If you have been through this drill once before, then these numbers won’t surprise you, but if you are getting married for the first time, prepare yourself for a little sticker shock.  The average cost of a wedding in the U.S. is about $25,000.  You may wonder, how can this be?  Well, let’s think about what costs are involved here:

1. Church/Synagogue– The fees for using a church or synagogue vary, depending also on whether you are a member or not, but for budgeting purposes let’s just assume $850 including the officiant’s fee.

2. Flowers– Depending on what you want this can get very expensive, but again for sake of simplicity let’s use $600 as a place-holder.

3. Dress– Stupidly, I spent $1,000 on my first dress, which was a beautiful silk gown that was never worn again.  I’m not doing that this time around, but even so good luck finding a nice man’s suit for the groom and a nice dress and shoes for the bride for under $1000, so let’s go with that.

4. Grooming– Every bride I know wants her hair done a special way for the big day, plus makeup and of course you need a mani/pedi the day before, with tips this will run at least $150.

5. Rings– In addition to an engagement ring, you will need wedding bands.  I realize sky is the limit for some, but I’ll just use $10,000 for the sake of this argument.

6. Music– Whether you get a DJ or band, I doubt you can get away with less than $400 unless your friend is giving you some steep discount.

7. Pictures–  Unless all you want is a selfie to show at the end of the day, you need to hire someone to capture the special day, but do you really need the whole day?  And how many people do you want on staff?  What is the final product you want– a complete album or just digitals? Do you want one of the best photographers in the industry or are you willing to give someone relatively new to the scene a shot?  I’ve heard of people paying as much as $4,500, which I personally think is insane.  I’m going with $800 as a more realistic average number.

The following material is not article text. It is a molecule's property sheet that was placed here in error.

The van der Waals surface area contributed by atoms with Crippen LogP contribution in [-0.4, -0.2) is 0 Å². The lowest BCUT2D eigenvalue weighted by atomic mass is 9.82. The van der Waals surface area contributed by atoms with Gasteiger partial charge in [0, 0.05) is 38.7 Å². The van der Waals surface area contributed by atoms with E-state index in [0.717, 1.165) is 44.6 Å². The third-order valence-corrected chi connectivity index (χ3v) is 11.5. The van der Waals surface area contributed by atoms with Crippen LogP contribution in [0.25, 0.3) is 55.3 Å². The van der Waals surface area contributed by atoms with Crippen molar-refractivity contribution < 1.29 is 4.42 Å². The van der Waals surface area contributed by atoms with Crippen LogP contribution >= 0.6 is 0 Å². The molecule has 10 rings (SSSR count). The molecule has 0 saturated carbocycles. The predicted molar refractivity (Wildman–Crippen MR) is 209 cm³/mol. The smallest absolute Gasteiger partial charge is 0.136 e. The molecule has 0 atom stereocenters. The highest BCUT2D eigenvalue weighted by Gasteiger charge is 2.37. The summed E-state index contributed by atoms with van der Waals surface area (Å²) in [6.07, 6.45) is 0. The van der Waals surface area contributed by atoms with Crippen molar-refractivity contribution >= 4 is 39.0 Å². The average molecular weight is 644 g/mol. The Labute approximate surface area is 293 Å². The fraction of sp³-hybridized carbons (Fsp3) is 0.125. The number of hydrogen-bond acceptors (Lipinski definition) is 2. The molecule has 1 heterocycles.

8. Rehearsal Dinner– Even if you do a low key BBQ in your backyard, with food and beverages you can easily spend $500 celebrating with family and out of town guests the night before.

9. Reception– Obviously the more people you are feeding, the more expensive the reception is going to be, so think long and hard about how many guests you really want at your wedding.  For budgeting purposes, even a small group of 50 people at $50 per person is going to cost you $2500– not including any site fees you may have to pay depending on the venue.

10.  Stationary– You need invites and thank you notes, plus postage.  Let’s go with $250 on the modest side, obviously realizing this will go up as the number of guests goes up.

11. Honeymoon– Hopefully you realize I have saved the best for last, and if you have followed the math thus far you are already $17,000 in the hole without taking into account the special trip that is all about you as a newly wed couple.  It is a trip you will always remember, and it is the one thing (other than the rings) that you will really remember when it is all said and done.

It is no wonder that so many couples are thinking twice about taking on all these expenses.  It is a huge upfront cost, but then again nothing worthwhile ever comes cheap or easy– and just wait until the kids come!  Planning and paying for a wedding is intense, but it is an important right of passage. Working through the emotions and the finances of this event is just the first of many challenges a couple will face together.  Consider this a huge lesson in what matters most to each person and his/her ability to communicate and compromise.

There may well be times during the wedding prep where one or the other will be on the verge of a heart attack as these difficult discussions about budgets and family dynamics come up, but perhaps going in with a realistic budget as set forth above will help keep things calm.  And when in doubt, ask friends and family for a reality check, and with a little help from the village your big day should turn out just fine.

By Regina A. DeMeo, Esq.